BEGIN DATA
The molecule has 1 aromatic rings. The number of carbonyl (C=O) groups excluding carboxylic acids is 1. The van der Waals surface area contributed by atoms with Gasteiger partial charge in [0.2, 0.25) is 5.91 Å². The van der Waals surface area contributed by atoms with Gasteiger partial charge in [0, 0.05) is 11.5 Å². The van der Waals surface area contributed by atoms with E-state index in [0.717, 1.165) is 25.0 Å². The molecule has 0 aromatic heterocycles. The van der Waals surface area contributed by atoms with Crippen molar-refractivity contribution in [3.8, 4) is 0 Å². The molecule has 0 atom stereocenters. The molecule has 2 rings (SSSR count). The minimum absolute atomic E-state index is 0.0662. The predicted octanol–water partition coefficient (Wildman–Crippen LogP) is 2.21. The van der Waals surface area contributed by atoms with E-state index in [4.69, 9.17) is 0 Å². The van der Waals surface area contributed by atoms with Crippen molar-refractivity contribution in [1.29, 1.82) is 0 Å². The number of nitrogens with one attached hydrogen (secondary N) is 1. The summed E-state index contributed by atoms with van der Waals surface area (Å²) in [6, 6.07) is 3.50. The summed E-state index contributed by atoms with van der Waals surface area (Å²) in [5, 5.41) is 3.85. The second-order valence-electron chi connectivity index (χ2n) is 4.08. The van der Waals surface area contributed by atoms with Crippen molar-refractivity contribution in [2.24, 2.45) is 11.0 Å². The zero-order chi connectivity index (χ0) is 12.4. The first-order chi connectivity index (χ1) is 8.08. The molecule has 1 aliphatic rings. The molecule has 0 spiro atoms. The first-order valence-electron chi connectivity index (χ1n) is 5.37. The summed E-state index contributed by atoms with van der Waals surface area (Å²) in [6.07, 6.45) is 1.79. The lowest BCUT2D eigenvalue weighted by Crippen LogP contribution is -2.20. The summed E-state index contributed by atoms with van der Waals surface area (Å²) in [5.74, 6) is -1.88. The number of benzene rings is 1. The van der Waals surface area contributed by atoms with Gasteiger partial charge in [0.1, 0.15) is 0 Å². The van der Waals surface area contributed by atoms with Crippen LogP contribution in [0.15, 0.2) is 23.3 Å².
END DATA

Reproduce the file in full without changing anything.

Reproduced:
The molecule has 1 aromatic rings. The number of carbonyl (C=O) groups excluding carboxylic acids is 1. The van der Waals surface area contributed by atoms with Gasteiger partial charge in [0.2, 0.25) is 5.91 Å². The van der Waals surface area contributed by atoms with Gasteiger partial charge in [0, 0.05) is 11.5 Å². The van der Waals surface area contributed by atoms with E-state index in [0.717, 1.165) is 25.0 Å². The molecule has 0 aromatic heterocycles. The van der Waals surface area contributed by atoms with Crippen molar-refractivity contribution in [3.8, 4) is 0 Å². The molecule has 0 atom stereocenters. The molecule has 2 rings (SSSR count). The minimum absolute atomic E-state index is 0.0662. The predicted octanol–water partition coefficient (Wildman–Crippen LogP) is 2.21. The van der Waals surface area contributed by atoms with E-state index in [4.69, 9.17) is 0 Å². The van der Waals surface area contributed by atoms with Crippen molar-refractivity contribution in [1.29, 1.82) is 0 Å². The number of nitrogens with one attached hydrogen (secondary N) is 1. The summed E-state index contributed by atoms with van der Waals surface area (Å²) in [6, 6.07) is 3.50. The summed E-state index contributed by atoms with van der Waals surface area (Å²) in [5, 5.41) is 3.85. The second-order valence-electron chi connectivity index (χ2n) is 4.08. The van der Waals surface area contributed by atoms with Crippen molar-refractivity contribution in [2.24, 2.45) is 11.0 Å². The zero-order chi connectivity index (χ0) is 12.4. The first-order chi connectivity index (χ1) is 8.08. The molecule has 1 aliphatic rings. The molecule has 0 spiro atoms. The first-order valence-electron chi connectivity index (χ1n) is 5.37. The summed E-state index contributed by atoms with van der Waals surface area (Å²) in [6.07, 6.45) is 1.79. The lowest BCUT2D eigenvalue weighted by Crippen LogP contribution is -2.20. The summed E-state index contributed by atoms with van der Waals surface area (Å²) in [5.74, 6) is -1.88. The number of benzene rings is 1. The van der Waals surface area contributed by atoms with Gasteiger partial charge in [0.1, 0.15) is 0 Å². The van der Waals surface area contributed by atoms with Crippen LogP contribution in [0.15, 0.2) is 23.3 Å².